by Queen Ramirez
It’s never too late for change.
Times are changing and so is the journalistic landscape. Design is not what it used to be, and the standards and expectations of media are evolving thanks to the Internet and social media.
The Logos is ready to change and mirror the times in which we live. For years, subtle changes have been made to the paper with each new editor putting her or his own spin on it.
Earlier this academic year, the Logos attempted to do the same: new editor, new style. We made some changes we hoped would be some improvement, but there is something wrong with this system of new editor, new style.
This mentality only serves to make the editor and the staff happy with making their small mark on the paper. But every year someone else comes along and does/adds something different. But the paper needed a massive overhaul in style and design to make it last and survive for years to come. My fear is we have become consumed with what journalism “was” instead of focusing on what it “is.”
We did not allow for white space. We obsessively crammed each space with information. The pictures were beginning to lack in quality and focus. We forced headlines to run from end to end (and sometimes exceeded the size of the logo), and we obsessed over making whatever amount of content we had fit in 16 pages over two sections.
We came to see we have forgotten the most important thing in communication; know your audience. And our audiences are the members of this university community – the students, staff and faculty.
The paper looked outdated, old-fashioned, cluttered, and lacking in quality. We needed to shift our focus to producing content that is fresh, concise, organized, colored, and easy to read and follow without it being overbearing.
After months of working with the Department of Graphic Design in the School of Media and Design, particularly with two professors — Michael Clayton and Teresa Trevino — we have come up with the design you see now.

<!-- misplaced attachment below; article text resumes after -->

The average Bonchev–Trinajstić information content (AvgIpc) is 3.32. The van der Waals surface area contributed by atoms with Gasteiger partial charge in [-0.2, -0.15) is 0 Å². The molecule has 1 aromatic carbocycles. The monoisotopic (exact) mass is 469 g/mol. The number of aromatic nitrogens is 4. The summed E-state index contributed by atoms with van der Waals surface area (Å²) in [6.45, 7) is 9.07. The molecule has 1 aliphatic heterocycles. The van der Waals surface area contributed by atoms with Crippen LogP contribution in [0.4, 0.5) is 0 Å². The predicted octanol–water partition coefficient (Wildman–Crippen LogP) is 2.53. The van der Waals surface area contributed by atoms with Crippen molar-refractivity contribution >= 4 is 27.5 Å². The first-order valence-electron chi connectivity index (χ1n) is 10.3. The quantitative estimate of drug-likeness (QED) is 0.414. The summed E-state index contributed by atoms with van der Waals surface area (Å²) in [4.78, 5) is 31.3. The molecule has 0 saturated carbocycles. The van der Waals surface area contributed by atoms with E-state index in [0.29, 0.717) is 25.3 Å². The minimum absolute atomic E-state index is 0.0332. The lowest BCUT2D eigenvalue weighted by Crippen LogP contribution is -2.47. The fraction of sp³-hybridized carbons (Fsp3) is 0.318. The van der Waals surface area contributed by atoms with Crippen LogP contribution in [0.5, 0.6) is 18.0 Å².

We wanted to better define the word “Logos.” The goal is to bring readers a more satisfying and up-to-date design that enhances their reading experience.
These changes are long overdue. Additionally, with this new style we are hoping to bring more consistency and minimize the number of errors we make while publishing.
This new design consists of 12 pages instead of 16. With this page cut we are now able to print in all color instead of printing mostly black-and-white with a few color pages.
We live in an image-based and graphics-oriented society, so color is a way to bring our readers more attractive content. Feel free to tell us what you think.
Quality over quantity is our pursuit. When working with 16 pages we felt like we were making more errors than necessary because there was just too much to keep up with the small staff we have. And this also causes us to overlook mistakes we would not have otherwise missed. This has given us the chance to make more decisions when deciding what stories can and won’t make print. We want to fill the space with meaningful and easy-to-read content and not fillers.
This redesign may not be perfect and it will take time to adjust to, but we feel we are making progress to become a paper the school will be proud of and the students want to read.
Along with print, we are working to put more focus onto out website. We found our lack of updated content unacceptable especially since we live in a digital world.
Over the past couple of months, we have worked to update the entire website to bring more current content, and we plan to tackle the website as the next project. Some stories that did not make the print edition may find their way onto the web.
Time is needed to perfect the physical paper, and time is needed to figure out what we are going to do to make the Logos the main point of campus news for students and faculty alike. With the year ahead, the Logos is looking to bring UIW a more exciting and interactive way to engage with our content online.
Thank you for your patience with the Logos as we work to enhance your experience as the reader.
Update April 6 2018:
The Logos wants to give a huge thank you to the graphic design department and a special thank you to Associate Professor Teresa Trevino.
After months of meetings, ideas, and patience from Trevino, the Logos is moving in the right direction towards improvement.
Trevino not only made a significant contribution to the creation of the new style, but she also created the template used to make the latest issue. And though the Logos staff is working to print better material there is still much work to be done.
But because of Trevino and the graphic design department the Logos is beginning to turn ideas into reality.